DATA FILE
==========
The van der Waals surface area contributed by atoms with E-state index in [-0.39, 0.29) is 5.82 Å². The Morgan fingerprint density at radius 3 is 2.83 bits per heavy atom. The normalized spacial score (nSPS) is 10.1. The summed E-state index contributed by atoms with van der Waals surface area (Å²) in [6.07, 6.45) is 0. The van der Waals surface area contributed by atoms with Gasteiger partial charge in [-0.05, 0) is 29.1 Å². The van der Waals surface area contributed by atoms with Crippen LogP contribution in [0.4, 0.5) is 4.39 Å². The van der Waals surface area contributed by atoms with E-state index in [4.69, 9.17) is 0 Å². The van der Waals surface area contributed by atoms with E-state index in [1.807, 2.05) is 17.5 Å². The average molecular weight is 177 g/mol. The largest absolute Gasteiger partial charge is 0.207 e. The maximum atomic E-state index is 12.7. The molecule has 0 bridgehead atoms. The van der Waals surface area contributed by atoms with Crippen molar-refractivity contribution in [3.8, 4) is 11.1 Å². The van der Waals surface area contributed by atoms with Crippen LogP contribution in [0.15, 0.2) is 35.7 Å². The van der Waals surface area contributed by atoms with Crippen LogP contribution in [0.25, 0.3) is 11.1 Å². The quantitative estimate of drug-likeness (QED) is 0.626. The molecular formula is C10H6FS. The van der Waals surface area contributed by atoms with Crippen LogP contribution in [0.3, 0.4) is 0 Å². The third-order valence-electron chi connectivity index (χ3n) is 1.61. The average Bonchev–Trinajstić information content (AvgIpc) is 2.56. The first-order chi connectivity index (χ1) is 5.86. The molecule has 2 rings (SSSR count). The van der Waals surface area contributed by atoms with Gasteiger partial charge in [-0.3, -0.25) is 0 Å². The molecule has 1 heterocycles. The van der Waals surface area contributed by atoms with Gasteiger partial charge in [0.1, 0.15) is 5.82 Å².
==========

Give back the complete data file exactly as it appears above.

The van der Waals surface area contributed by atoms with E-state index in [-0.39, 0.29) is 5.82 Å². The Morgan fingerprint density at radius 3 is 2.83 bits per heavy atom. The normalized spacial score (nSPS) is 10.1. The summed E-state index contributed by atoms with van der Waals surface area (Å²) in [6.07, 6.45) is 0. The van der Waals surface area contributed by atoms with Gasteiger partial charge in [-0.05, 0) is 29.1 Å². The van der Waals surface area contributed by atoms with Crippen LogP contribution in [0.4, 0.5) is 4.39 Å². The van der Waals surface area contributed by atoms with E-state index in [4.69, 9.17) is 0 Å². The van der Waals surface area contributed by atoms with E-state index in [1.807, 2.05) is 17.5 Å². The average molecular weight is 177 g/mol. The largest absolute Gasteiger partial charge is 0.207 e. The maximum atomic E-state index is 12.7. The molecule has 0 bridgehead atoms. The van der Waals surface area contributed by atoms with Crippen molar-refractivity contribution in [3.8, 4) is 11.1 Å². The van der Waals surface area contributed by atoms with Crippen LogP contribution in [0.15, 0.2) is 35.7 Å². The van der Waals surface area contributed by atoms with Crippen LogP contribution in [0.25, 0.3) is 11.1 Å². The quantitative estimate of drug-likeness (QED) is 0.626. The molecular formula is C10H6FS. The van der Waals surface area contributed by atoms with Crippen LogP contribution in [0.3, 0.4) is 0 Å². The third-order valence-electron chi connectivity index (χ3n) is 1.61. The average Bonchev–Trinajstić information content (AvgIpc) is 2.56. The first-order chi connectivity index (χ1) is 5.86. The molecule has 2 rings (SSSR count). The van der Waals surface area contributed by atoms with Gasteiger partial charge in [-0.3, -0.25) is 0 Å². The molecule has 1 heterocycles. The van der Waals surface area contributed by atoms with Gasteiger partial charge in [0.1, 0.15) is 5.82 Å².